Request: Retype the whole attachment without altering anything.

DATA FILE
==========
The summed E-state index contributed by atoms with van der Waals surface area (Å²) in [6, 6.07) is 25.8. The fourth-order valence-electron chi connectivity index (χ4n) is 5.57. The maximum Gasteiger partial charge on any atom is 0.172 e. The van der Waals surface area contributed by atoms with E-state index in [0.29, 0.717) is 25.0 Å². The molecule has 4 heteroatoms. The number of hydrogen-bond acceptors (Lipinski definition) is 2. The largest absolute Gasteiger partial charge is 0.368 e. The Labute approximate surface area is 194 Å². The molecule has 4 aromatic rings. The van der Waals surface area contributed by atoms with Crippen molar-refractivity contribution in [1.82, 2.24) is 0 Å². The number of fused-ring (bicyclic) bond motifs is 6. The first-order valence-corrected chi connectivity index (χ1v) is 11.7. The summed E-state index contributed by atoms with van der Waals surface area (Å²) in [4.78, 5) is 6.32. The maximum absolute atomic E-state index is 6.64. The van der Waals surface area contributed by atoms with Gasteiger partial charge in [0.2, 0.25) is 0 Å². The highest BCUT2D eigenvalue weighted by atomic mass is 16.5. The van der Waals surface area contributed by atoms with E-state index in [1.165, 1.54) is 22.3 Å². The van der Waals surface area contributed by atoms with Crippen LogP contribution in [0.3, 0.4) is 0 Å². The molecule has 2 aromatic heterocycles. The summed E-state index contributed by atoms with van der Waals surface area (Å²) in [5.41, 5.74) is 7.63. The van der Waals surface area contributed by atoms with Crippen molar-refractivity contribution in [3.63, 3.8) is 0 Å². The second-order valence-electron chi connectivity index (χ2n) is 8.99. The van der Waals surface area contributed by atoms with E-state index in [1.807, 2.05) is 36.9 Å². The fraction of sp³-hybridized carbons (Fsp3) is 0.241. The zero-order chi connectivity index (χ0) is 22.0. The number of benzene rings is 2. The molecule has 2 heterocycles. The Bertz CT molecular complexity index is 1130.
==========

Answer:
The summed E-state index contributed by atoms with van der Waals surface area (Å²) in [6, 6.07) is 25.8. The fourth-order valence-electron chi connectivity index (χ4n) is 5.57. The maximum Gasteiger partial charge on any atom is 0.172 e. The van der Waals surface area contributed by atoms with E-state index in [0.29, 0.717) is 25.0 Å². The molecule has 4 heteroatoms. The number of hydrogen-bond acceptors (Lipinski definition) is 2. The largest absolute Gasteiger partial charge is 0.368 e. The Labute approximate surface area is 194 Å². The molecule has 4 aromatic rings. The van der Waals surface area contributed by atoms with Crippen molar-refractivity contribution in [1.82, 2.24) is 0 Å². The number of fused-ring (bicyclic) bond motifs is 6. The first-order valence-corrected chi connectivity index (χ1v) is 11.7. The summed E-state index contributed by atoms with van der Waals surface area (Å²) in [4.78, 5) is 6.32. The maximum absolute atomic E-state index is 6.64. The van der Waals surface area contributed by atoms with Gasteiger partial charge in [0.2, 0.25) is 0 Å². The highest BCUT2D eigenvalue weighted by atomic mass is 16.5. The van der Waals surface area contributed by atoms with E-state index in [1.165, 1.54) is 22.3 Å². The van der Waals surface area contributed by atoms with Crippen LogP contribution in [0.3, 0.4) is 0 Å². The molecule has 2 aromatic heterocycles. The summed E-state index contributed by atoms with van der Waals surface area (Å²) in [5.41, 5.74) is 7.63. The van der Waals surface area contributed by atoms with Crippen molar-refractivity contribution in [3.63, 3.8) is 0 Å². The second-order valence-electron chi connectivity index (χ2n) is 8.99. The van der Waals surface area contributed by atoms with E-state index in [1.807, 2.05) is 36.9 Å². The fraction of sp³-hybridized carbons (Fsp3) is 0.241. The zero-order chi connectivity index (χ0) is 22.0. The number of benzene rings is 2. The molecule has 2 heterocycles. The Bertz CT molecular complexity index is 1130.